USCIS incorporates State Department’s ‘90-Day Rule’
Last year the Department of State announced that it was replacing its “30/60-day rule” with a “90-day rule” as the standard applied by consular officers in evaluating inadmissibility for fraud pursuant to INA § 212(a)(6)(C)(i). The 90-day rule subjects a nonimmigrant to a presumption of having made a willful material misrepresentation at the time of admission or application for a nonimmigrant visa when that nonimmigrant enters the United States and within 90 days engages in conduct inconsistent with his or her nonimmigrant status. The Foreign Affairs Manual at 9 FAM 302.9-4(B)(3) enumerates the following examples of inconsistent conduct:
- working without authorization
- enrolling in school when academic study is not authorized by one’s nonimmigrant status
- marrying a U.S. citizen or lawful permanent resident and taking up residence in the United States when one is in B or F status
- undertaking any other activity for which a change of status or adjustment of status would be required, without the benefit of such a change or adjustment.
When someone engages in conduct that triggers the presumption of material misrepresentation, it is that person’s burden to rebut the presumption.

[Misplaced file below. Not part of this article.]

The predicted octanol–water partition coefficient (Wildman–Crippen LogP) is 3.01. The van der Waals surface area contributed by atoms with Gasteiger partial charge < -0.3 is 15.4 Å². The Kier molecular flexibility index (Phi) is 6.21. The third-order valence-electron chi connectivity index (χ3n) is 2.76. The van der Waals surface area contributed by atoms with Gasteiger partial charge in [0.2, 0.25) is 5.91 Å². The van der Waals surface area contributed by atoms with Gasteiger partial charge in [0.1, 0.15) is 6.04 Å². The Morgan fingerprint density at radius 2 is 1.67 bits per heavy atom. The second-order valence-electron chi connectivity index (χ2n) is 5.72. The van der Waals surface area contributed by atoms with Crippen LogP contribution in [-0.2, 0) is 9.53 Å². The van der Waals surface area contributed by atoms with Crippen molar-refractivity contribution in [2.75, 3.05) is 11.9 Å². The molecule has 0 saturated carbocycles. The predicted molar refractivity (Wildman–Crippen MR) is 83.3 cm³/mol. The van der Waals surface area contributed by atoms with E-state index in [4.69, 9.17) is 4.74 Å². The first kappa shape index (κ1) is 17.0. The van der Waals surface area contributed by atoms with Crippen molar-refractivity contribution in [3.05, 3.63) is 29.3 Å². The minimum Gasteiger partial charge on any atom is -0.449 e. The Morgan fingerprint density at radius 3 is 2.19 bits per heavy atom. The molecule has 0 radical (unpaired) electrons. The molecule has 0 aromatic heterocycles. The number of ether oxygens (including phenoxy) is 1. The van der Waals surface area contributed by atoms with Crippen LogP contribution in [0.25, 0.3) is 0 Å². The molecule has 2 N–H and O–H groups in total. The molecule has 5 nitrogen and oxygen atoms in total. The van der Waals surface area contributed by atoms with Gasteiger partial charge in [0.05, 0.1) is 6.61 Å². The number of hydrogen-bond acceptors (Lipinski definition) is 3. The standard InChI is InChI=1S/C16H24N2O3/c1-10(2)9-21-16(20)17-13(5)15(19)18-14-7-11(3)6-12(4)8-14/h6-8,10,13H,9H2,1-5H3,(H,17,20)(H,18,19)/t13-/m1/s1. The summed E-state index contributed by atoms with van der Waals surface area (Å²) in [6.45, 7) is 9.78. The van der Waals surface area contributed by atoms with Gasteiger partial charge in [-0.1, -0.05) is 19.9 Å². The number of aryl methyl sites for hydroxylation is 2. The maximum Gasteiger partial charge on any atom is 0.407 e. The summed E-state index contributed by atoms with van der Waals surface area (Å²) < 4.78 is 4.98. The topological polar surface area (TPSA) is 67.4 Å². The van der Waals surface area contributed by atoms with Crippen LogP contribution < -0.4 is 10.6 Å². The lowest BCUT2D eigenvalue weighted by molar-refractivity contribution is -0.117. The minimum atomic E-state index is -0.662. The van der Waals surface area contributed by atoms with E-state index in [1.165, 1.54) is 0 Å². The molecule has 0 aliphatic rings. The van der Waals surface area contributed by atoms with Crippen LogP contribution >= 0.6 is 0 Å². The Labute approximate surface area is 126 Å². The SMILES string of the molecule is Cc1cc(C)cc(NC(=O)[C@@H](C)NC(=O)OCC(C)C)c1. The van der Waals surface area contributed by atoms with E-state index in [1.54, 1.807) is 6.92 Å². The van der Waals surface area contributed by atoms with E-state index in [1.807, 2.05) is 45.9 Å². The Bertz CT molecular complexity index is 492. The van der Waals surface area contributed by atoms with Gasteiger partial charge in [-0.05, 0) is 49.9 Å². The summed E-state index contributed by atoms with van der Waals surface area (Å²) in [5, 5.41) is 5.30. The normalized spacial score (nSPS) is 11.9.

USCIS updated Chapter 3 of Volume 8, Part J of the Policy Manual on May 15, 2018, which discusses adjudicating inadmissibility based on a misrepresentation. Specifically, the manual acknowledges that the State Department’s 90-day rule is an analytic tool for consular officers, not a binding principle or decision. Furthermore, the manual clarifies that the rule is not binding on USCIS. Those adjudicators “should continue to evaluate cases for potential fraud indicators and, when appropriate, refer cases to Fraud Detection and National Security according to existing procedures.”
Despite this language, practitioners should be prepared for USCIS officers to ask questions about potential misrepresentation when a client has engaged in conduct inconsistent with nonimmigrant status within 90 days of entry. Such conduct could include entering as a tourist and then working without authorization or marrying a U.S. citizen and applying for adjustment of status. Clients should be prepared to show that they did not misrepresent their intentions when they entered or applied for a nonimmigrant visa. For example, they should be prepared to explain why the decision to work or marry arose only after they entered the country based on new circumstances.